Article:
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Punching above your weight 
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Post Re: Punching above your weight
NotHughGrant wrote:
How the fuck did Del Toro direct Pan's Labrynth?

It's completely out of character. Like Rahman knocking out Lennox Lewis, i guess this shit happens


If ever you make it to America Lee, I reckon James' K will be waiting at the airport you arrive in to suck you off for starting a thread like this. He must've written about this film over 100 times on this forum.

Pan's Labyrinth is great. It wouldn't be in my top 100 list but it's a four star film no doubt. The scene where Vidal sows his mouth back together annoys me a little, but that maybe nitpicking. Everything else has the rare ability to change genres seemlessly, it's a great watch. The Director is still relatively young and has at least twenty years of film making ahead of him? Perhaps he can rekindle the magic shown in PL but I doubt so. It really does feel like a one hit wonder, like a tennis player winning one grand slam yet coming close in a few others, or some shit like that. I can imagine Peter Korda and Del Toro dancing in the moonlight together which is really nice.

Tom DiCilio springs to mind too. Living in Oblivion is an absolute classic comedy in my opinion, nothing he's done compares http://www.imdb.com/name/nm0001139/?ref_=nv_sr_1 and yes, http://www.youtube.com/watch?v=t77DexLMjOU. As Fred Willard would say, "What Happened?"

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Sun Feb 23, 2014 1:19 pm
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Post Re: Punching above your weight
wisey wrote:
NotHughGrant wrote:
How the fuck did Del Toro direct Pan's Labrynth?

It's completely out of character. Like Rahman knocking out Lennox Lewis, i guess this shit happens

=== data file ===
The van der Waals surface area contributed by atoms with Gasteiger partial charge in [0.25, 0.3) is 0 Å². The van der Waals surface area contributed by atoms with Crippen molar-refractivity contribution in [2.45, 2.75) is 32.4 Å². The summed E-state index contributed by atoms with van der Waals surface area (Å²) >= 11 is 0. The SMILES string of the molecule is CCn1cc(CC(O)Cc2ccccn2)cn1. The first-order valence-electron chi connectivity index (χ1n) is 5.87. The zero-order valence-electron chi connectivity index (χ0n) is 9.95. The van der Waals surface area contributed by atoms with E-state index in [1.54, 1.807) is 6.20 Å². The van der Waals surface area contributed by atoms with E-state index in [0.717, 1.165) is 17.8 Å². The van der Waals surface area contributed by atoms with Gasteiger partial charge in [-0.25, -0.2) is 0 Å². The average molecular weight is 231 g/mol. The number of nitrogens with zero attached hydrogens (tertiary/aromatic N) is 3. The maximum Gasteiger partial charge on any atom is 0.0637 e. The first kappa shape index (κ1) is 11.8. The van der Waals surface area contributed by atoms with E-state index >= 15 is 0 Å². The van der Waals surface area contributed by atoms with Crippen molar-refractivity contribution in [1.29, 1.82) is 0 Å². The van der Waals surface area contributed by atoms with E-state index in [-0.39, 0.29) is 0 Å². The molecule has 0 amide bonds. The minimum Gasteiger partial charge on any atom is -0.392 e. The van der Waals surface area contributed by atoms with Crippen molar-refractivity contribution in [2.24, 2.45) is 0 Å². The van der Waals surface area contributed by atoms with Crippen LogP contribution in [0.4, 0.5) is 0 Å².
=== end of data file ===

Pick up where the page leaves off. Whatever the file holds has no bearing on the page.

If ever you make it to America Lee, I reckon James' K will be waiting at the airport you arrive in to suck you off for starting a thread like this.
"


*can't respond. Plane to London currently boarding*

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Sun Feb 23, 2014 1:49 pm
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Post Re: Punching above your weight
I'm not sure if people here are considering it but The Devil's Backbone came very close to Pan's Labyrinth in terms of overall quality. Many themes/ideas/plot points as I recall were lifted directly from the earlier film. I might go so far as to argue that The Devil's Backbone is superior overall, except I actually do personally like Pan's Labyrinth a little bit more.

To be honest I thought David Fincher would follow a similar pattern with his career. I'm sure I've mentioned it here before, but Fight Club is my personal favorite film, but nothing else of he made even suggested that he was capable of the heights that film obtained. The premise of The Game and Panic Room simply don't interest me, and while I recently saw Seven and thought it was very good, it didn't come close. Zodiac was also well made but amounted to little more than a well made, based on a true story thriller. Fortunately, starting with The Curious Case of Benjamin Button, his output has improved considerably when he followed it up with The Social Network and The Girl With the Dragon Tattoo. None of these I think are better or equal to Fight Club but they all have elements that allow them to come close.
-Jeremy

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Sun Feb 23, 2014 11:11 pm
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Post Re: Punching above your weight
thered47 wrote:
I'm not sure if people here are considering it but The Devil's Backbone came very close to Pan's Labyrinth in terms of overall quality. Many themes/ideas/plot points as I recall were lifted directly from the earlier film.